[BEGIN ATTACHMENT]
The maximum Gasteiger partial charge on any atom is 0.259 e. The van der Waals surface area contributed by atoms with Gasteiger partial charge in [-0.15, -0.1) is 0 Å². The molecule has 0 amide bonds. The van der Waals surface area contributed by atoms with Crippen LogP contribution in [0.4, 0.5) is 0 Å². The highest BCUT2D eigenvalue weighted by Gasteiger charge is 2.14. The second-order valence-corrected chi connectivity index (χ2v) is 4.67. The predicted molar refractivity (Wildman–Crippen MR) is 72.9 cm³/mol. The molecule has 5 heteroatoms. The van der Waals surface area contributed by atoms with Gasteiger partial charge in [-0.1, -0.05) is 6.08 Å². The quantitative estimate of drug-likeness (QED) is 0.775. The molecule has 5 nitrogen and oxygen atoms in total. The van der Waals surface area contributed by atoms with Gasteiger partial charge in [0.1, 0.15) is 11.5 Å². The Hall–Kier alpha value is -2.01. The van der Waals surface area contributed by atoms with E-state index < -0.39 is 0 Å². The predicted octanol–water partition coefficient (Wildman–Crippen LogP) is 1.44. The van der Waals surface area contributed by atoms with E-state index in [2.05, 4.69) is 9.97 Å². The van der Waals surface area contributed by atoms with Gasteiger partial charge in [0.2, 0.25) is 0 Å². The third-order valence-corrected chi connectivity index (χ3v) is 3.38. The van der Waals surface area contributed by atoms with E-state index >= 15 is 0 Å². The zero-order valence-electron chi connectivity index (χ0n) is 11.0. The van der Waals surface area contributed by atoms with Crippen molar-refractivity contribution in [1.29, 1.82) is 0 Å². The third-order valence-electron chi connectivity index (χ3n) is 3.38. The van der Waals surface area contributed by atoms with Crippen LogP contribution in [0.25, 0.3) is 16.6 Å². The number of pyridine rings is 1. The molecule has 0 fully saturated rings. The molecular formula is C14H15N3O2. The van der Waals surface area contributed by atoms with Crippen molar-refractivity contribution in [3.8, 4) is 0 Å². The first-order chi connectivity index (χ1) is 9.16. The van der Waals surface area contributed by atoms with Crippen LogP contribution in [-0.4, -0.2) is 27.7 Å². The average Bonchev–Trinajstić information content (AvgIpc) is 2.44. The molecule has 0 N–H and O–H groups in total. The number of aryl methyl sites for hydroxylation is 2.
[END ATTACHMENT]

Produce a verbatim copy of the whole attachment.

The maximum Gasteiger partial charge on any atom is 0.259 e. The van der Waals surface area contributed by atoms with Gasteiger partial charge in [-0.15, -0.1) is 0 Å². The molecule has 0 amide bonds. The van der Waals surface area contributed by atoms with Crippen LogP contribution in [0.4, 0.5) is 0 Å². The highest BCUT2D eigenvalue weighted by Gasteiger charge is 2.14. The second-order valence-corrected chi connectivity index (χ2v) is 4.67. The predicted molar refractivity (Wildman–Crippen MR) is 72.9 cm³/mol. The molecule has 5 heteroatoms. The van der Waals surface area contributed by atoms with Gasteiger partial charge in [-0.1, -0.05) is 6.08 Å². The quantitative estimate of drug-likeness (QED) is 0.775. The molecule has 5 nitrogen and oxygen atoms in total. The van der Waals surface area contributed by atoms with Gasteiger partial charge in [0.1, 0.15) is 11.5 Å². The Hall–Kier alpha value is -2.01. The van der Waals surface area contributed by atoms with E-state index < -0.39 is 0 Å². The predicted octanol–water partition coefficient (Wildman–Crippen LogP) is 1.44. The van der Waals surface area contributed by atoms with E-state index in [2.05, 4.69) is 9.97 Å². The van der Waals surface area contributed by atoms with Gasteiger partial charge in [0.2, 0.25) is 0 Å². The third-order valence-corrected chi connectivity index (χ3v) is 3.38. The van der Waals surface area contributed by atoms with E-state index >= 15 is 0 Å². The zero-order valence-electron chi connectivity index (χ0n) is 11.0. The van der Waals surface area contributed by atoms with Crippen molar-refractivity contribution in [1.29, 1.82) is 0 Å². The third-order valence-electron chi connectivity index (χ3n) is 3.38. The van der Waals surface area contributed by atoms with Crippen LogP contribution in [0.25, 0.3) is 16.6 Å². The number of pyridine rings is 1. The molecule has 0 fully saturated rings. The molecular formula is C14H15N3O2. The van der Waals surface area contributed by atoms with Crippen molar-refractivity contribution in [3.8, 4) is 0 Å². The first-order chi connectivity index (χ1) is 9.16. The van der Waals surface area contributed by atoms with Crippen LogP contribution in [-0.4, -0.2) is 27.7 Å². The average Bonchev–Trinajstić information content (AvgIpc) is 2.44. The molecule has 0 N–H and O–H groups in total. The number of aryl methyl sites for hydroxylation is 2.